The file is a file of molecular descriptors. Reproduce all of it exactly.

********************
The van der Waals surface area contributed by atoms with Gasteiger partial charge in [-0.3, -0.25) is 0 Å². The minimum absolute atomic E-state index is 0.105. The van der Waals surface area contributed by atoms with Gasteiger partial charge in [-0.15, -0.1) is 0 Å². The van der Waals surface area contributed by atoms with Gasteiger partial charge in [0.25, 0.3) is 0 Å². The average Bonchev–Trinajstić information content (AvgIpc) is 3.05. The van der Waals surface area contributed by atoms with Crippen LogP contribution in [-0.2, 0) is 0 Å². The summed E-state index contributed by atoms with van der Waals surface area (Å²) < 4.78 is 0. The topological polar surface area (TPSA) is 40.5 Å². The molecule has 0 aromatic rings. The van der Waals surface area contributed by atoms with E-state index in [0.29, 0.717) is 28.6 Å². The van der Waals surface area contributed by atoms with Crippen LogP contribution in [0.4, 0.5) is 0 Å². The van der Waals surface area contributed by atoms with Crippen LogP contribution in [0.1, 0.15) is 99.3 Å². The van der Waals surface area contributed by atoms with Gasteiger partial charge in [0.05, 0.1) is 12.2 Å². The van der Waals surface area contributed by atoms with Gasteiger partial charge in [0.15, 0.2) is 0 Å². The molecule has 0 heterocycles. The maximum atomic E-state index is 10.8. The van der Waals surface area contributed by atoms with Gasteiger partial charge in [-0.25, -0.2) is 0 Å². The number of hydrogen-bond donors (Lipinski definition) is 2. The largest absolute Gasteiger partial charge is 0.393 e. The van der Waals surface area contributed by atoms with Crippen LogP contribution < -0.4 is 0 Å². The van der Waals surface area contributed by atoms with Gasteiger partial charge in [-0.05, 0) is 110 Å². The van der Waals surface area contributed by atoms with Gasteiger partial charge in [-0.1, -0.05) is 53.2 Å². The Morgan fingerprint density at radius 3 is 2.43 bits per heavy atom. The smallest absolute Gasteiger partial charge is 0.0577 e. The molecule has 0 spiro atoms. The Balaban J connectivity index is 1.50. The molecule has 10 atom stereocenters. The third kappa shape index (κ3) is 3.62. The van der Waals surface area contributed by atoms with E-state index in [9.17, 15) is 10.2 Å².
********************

The van der Waals surface area contributed by atoms with Gasteiger partial charge in [-0.3, -0.25) is 0 Å². The minimum absolute atomic E-state index is 0.105. The van der Waals surface area contributed by atoms with Gasteiger partial charge in [-0.15, -0.1) is 0 Å². The van der Waals surface area contributed by atoms with Gasteiger partial charge in [0.25, 0.3) is 0 Å². The average Bonchev–Trinajstić information content (AvgIpc) is 3.05. The van der Waals surface area contributed by atoms with Crippen LogP contribution in [-0.2, 0) is 0 Å². The summed E-state index contributed by atoms with van der Waals surface area (Å²) < 4.78 is 0. The topological polar surface area (TPSA) is 40.5 Å². The molecule has 0 aromatic rings. The van der Waals surface area contributed by atoms with E-state index in [0.29, 0.717) is 28.6 Å². The van der Waals surface area contributed by atoms with Crippen LogP contribution in [0.4, 0.5) is 0 Å². The van der Waals surface area contributed by atoms with Crippen LogP contribution in [0.1, 0.15) is 99.3 Å². The van der Waals surface area contributed by atoms with Gasteiger partial charge in [0.05, 0.1) is 12.2 Å². The van der Waals surface area contributed by atoms with Gasteiger partial charge in [0.15, 0.2) is 0 Å². The molecule has 0 heterocycles. The maximum atomic E-state index is 10.8. The van der Waals surface area contributed by atoms with Gasteiger partial charge in [-0.25, -0.2) is 0 Å². The number of hydrogen-bond donors (Lipinski definition) is 2. The largest absolute Gasteiger partial charge is 0.393 e. The van der Waals surface area contributed by atoms with Crippen LogP contribution < -0.4 is 0 Å². The van der Waals surface area contributed by atoms with Gasteiger partial charge in [-0.05, 0) is 110 Å². The van der Waals surface area contributed by atoms with Gasteiger partial charge in [-0.1, -0.05) is 53.2 Å². The Morgan fingerprint density at radius 3 is 2.43 bits per heavy atom. The smallest absolute Gasteiger partial charge is 0.0577 e. The molecule has 0 spiro atoms. The Balaban J connectivity index is 1.50. The molecule has 10 atom stereocenters. The third kappa shape index (κ3) is 3.62. The van der Waals surface area contributed by atoms with E-state index in [9.17, 15) is 10.2 Å².